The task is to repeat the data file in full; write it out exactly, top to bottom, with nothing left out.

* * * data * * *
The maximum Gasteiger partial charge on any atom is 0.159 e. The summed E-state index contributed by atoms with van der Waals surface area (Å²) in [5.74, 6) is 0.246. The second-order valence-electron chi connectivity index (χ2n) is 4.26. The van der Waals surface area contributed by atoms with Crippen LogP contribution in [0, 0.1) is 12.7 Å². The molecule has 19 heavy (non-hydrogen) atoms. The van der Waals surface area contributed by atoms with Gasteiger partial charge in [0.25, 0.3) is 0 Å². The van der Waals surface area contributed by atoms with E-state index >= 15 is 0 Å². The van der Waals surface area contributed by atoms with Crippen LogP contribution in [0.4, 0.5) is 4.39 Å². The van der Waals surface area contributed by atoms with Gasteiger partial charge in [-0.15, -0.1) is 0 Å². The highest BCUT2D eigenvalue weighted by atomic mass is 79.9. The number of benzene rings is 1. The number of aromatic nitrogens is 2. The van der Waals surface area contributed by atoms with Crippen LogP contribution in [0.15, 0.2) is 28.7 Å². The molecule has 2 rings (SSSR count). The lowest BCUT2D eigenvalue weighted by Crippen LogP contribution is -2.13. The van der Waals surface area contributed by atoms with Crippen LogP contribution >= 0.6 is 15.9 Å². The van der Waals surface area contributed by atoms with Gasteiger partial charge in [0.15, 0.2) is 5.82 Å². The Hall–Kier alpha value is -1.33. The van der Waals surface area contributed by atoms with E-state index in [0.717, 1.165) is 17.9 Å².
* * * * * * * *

The maximum Gasteiger partial charge on any atom is 0.159 e. The summed E-state index contributed by atoms with van der Waals surface area (Å²) in [5.74, 6) is 0.246. The second-order valence-electron chi connectivity index (χ2n) is 4.26. The van der Waals surface area contributed by atoms with Crippen LogP contribution in [0, 0.1) is 12.7 Å². The molecule has 19 heavy (non-hydrogen) atoms. The van der Waals surface area contributed by atoms with Gasteiger partial charge in [0.25, 0.3) is 0 Å². The van der Waals surface area contributed by atoms with E-state index >= 15 is 0 Å². The van der Waals surface area contributed by atoms with Crippen LogP contribution in [0.4, 0.5) is 4.39 Å². The van der Waals surface area contributed by atoms with Gasteiger partial charge in [-0.15, -0.1) is 0 Å². The highest BCUT2D eigenvalue weighted by atomic mass is 79.9. The number of benzene rings is 1. The number of aromatic nitrogens is 2. The van der Waals surface area contributed by atoms with Crippen LogP contribution in [0.15, 0.2) is 28.7 Å². The molecule has 2 rings (SSSR count). The lowest BCUT2D eigenvalue weighted by Crippen LogP contribution is -2.13. The van der Waals surface area contributed by atoms with Crippen LogP contribution >= 0.6 is 15.9 Å². The van der Waals surface area contributed by atoms with Gasteiger partial charge in [0.15, 0.2) is 5.82 Å². The Hall–Kier alpha value is -1.33. The van der Waals surface area contributed by atoms with E-state index in [0.717, 1.165) is 17.9 Å².